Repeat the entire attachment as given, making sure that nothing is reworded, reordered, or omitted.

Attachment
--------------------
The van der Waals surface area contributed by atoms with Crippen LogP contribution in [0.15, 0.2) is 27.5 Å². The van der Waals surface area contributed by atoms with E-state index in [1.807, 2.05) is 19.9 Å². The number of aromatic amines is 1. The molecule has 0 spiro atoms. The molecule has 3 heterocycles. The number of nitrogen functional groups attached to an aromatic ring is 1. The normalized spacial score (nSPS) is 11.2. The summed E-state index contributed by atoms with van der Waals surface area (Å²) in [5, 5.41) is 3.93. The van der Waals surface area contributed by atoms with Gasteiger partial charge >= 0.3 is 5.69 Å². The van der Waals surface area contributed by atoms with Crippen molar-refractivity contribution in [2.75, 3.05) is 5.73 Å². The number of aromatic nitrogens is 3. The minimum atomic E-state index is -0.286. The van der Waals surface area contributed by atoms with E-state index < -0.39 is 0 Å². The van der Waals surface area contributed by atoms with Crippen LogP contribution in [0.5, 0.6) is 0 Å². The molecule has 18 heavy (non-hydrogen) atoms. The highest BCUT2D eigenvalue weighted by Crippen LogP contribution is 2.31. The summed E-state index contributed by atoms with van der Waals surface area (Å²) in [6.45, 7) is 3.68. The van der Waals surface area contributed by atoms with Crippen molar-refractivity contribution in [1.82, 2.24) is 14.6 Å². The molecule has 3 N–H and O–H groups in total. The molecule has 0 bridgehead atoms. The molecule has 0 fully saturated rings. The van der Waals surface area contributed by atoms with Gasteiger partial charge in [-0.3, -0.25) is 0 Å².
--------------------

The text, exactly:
The van der Waals surface area contributed by atoms with Crippen LogP contribution in [0.15, 0.2) is 27.5 Å². The van der Waals surface area contributed by atoms with E-state index in [1.807, 2.05) is 19.9 Å². The number of aromatic amines is 1. The molecule has 0 spiro atoms. The molecule has 3 heterocycles. The number of nitrogen functional groups attached to an aromatic ring is 1. The normalized spacial score (nSPS) is 11.2. The summed E-state index contributed by atoms with van der Waals surface area (Å²) in [5, 5.41) is 3.93. The van der Waals surface area contributed by atoms with Gasteiger partial charge >= 0.3 is 5.69 Å². The van der Waals surface area contributed by atoms with Crippen molar-refractivity contribution in [2.75, 3.05) is 5.73 Å². The number of aromatic nitrogens is 3. The minimum atomic E-state index is -0.286. The van der Waals surface area contributed by atoms with E-state index < -0.39 is 0 Å². The van der Waals surface area contributed by atoms with Crippen LogP contribution in [0.5, 0.6) is 0 Å². The molecule has 18 heavy (non-hydrogen) atoms. The highest BCUT2D eigenvalue weighted by Crippen LogP contribution is 2.31. The summed E-state index contributed by atoms with van der Waals surface area (Å²) in [6.45, 7) is 3.68. The van der Waals surface area contributed by atoms with Crippen molar-refractivity contribution in [1.82, 2.24) is 14.6 Å². The molecule has 3 N–H and O–H groups in total. The molecule has 0 bridgehead atoms. The molecule has 0 fully saturated rings. The van der Waals surface area contributed by atoms with Gasteiger partial charge in [-0.3, -0.25) is 0 Å².